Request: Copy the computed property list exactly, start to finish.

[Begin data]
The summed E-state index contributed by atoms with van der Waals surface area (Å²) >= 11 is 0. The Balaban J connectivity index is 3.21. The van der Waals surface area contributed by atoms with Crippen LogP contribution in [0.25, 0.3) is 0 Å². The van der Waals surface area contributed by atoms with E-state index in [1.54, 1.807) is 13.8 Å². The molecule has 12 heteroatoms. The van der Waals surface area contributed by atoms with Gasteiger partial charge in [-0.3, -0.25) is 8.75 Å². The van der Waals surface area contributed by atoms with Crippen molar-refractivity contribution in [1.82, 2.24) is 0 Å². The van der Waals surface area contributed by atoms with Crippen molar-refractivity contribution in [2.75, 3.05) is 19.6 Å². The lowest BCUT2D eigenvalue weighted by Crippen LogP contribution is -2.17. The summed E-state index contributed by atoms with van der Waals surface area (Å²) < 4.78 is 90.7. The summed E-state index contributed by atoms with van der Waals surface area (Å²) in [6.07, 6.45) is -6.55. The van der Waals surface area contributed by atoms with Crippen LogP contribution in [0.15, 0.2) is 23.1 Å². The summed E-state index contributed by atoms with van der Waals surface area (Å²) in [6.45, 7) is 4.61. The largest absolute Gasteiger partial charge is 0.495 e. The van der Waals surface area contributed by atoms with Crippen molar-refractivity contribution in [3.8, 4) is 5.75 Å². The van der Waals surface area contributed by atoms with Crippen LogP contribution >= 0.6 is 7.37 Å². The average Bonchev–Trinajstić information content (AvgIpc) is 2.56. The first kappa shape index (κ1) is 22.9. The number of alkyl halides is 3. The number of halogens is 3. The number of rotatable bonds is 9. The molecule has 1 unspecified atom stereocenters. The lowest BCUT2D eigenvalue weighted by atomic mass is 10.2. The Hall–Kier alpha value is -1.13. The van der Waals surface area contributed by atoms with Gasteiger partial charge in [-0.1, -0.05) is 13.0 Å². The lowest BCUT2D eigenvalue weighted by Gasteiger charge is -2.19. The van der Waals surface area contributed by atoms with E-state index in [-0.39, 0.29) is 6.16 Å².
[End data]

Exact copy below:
The summed E-state index contributed by atoms with van der Waals surface area (Å²) >= 11 is 0. The Balaban J connectivity index is 3.21. The van der Waals surface area contributed by atoms with Crippen LogP contribution in [0.25, 0.3) is 0 Å². The van der Waals surface area contributed by atoms with E-state index in [1.54, 1.807) is 13.8 Å². The molecule has 12 heteroatoms. The van der Waals surface area contributed by atoms with Gasteiger partial charge in [-0.3, -0.25) is 8.75 Å². The van der Waals surface area contributed by atoms with Crippen molar-refractivity contribution in [1.82, 2.24) is 0 Å². The van der Waals surface area contributed by atoms with Crippen molar-refractivity contribution in [2.75, 3.05) is 19.6 Å². The lowest BCUT2D eigenvalue weighted by Crippen LogP contribution is -2.17. The summed E-state index contributed by atoms with van der Waals surface area (Å²) < 4.78 is 90.7. The summed E-state index contributed by atoms with van der Waals surface area (Å²) in [6.07, 6.45) is -6.55. The van der Waals surface area contributed by atoms with Crippen LogP contribution in [0.15, 0.2) is 23.1 Å². The summed E-state index contributed by atoms with van der Waals surface area (Å²) in [6.45, 7) is 4.61. The largest absolute Gasteiger partial charge is 0.495 e. The van der Waals surface area contributed by atoms with Crippen molar-refractivity contribution in [3.8, 4) is 5.75 Å². The van der Waals surface area contributed by atoms with Crippen LogP contribution >= 0.6 is 7.37 Å². The average Bonchev–Trinajstić information content (AvgIpc) is 2.56. The first kappa shape index (κ1) is 22.9. The number of alkyl halides is 3. The number of halogens is 3. The number of rotatable bonds is 9. The molecule has 1 unspecified atom stereocenters. The lowest BCUT2D eigenvalue weighted by atomic mass is 10.2. The Hall–Kier alpha value is -1.13. The van der Waals surface area contributed by atoms with Gasteiger partial charge in [-0.1, -0.05) is 13.0 Å². The lowest BCUT2D eigenvalue weighted by Gasteiger charge is -2.19. The van der Waals surface area contributed by atoms with E-state index in [-0.39, 0.29) is 6.16 Å².